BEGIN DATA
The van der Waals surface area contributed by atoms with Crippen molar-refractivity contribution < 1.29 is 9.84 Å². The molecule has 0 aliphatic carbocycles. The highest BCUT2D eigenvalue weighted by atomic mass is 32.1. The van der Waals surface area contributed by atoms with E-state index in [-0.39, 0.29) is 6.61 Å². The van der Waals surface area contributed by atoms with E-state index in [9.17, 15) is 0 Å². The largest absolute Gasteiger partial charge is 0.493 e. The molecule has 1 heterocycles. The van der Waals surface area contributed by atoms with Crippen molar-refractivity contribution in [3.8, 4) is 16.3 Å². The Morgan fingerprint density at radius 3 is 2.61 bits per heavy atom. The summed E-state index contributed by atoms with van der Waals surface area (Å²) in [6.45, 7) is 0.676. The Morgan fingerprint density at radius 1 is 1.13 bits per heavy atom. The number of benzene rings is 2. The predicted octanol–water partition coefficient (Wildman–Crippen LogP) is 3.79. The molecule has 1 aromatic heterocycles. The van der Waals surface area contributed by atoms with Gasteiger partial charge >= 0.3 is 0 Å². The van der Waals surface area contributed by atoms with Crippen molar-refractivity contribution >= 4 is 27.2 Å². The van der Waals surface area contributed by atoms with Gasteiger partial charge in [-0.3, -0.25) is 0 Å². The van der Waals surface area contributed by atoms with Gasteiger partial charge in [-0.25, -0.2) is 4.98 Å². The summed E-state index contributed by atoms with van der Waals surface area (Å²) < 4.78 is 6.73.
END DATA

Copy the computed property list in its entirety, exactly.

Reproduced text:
The van der Waals surface area contributed by atoms with Crippen molar-refractivity contribution < 1.29 is 9.84 Å². The molecule has 0 aliphatic carbocycles. The highest BCUT2D eigenvalue weighted by atomic mass is 32.1. The van der Waals surface area contributed by atoms with E-state index in [-0.39, 0.29) is 6.61 Å². The van der Waals surface area contributed by atoms with E-state index in [9.17, 15) is 0 Å². The largest absolute Gasteiger partial charge is 0.493 e. The molecule has 1 heterocycles. The van der Waals surface area contributed by atoms with Crippen molar-refractivity contribution in [3.8, 4) is 16.3 Å². The Morgan fingerprint density at radius 3 is 2.61 bits per heavy atom. The summed E-state index contributed by atoms with van der Waals surface area (Å²) in [6.45, 7) is 0.676. The Morgan fingerprint density at radius 1 is 1.13 bits per heavy atom. The number of benzene rings is 2. The predicted octanol–water partition coefficient (Wildman–Crippen LogP) is 3.79. The molecule has 1 aromatic heterocycles. The van der Waals surface area contributed by atoms with Gasteiger partial charge >= 0.3 is 0 Å². The van der Waals surface area contributed by atoms with Crippen molar-refractivity contribution >= 4 is 27.2 Å². The van der Waals surface area contributed by atoms with Gasteiger partial charge in [-0.3, -0.25) is 0 Å². The van der Waals surface area contributed by atoms with Gasteiger partial charge in [-0.25, -0.2) is 4.98 Å². The summed E-state index contributed by atoms with van der Waals surface area (Å²) < 4.78 is 6.73.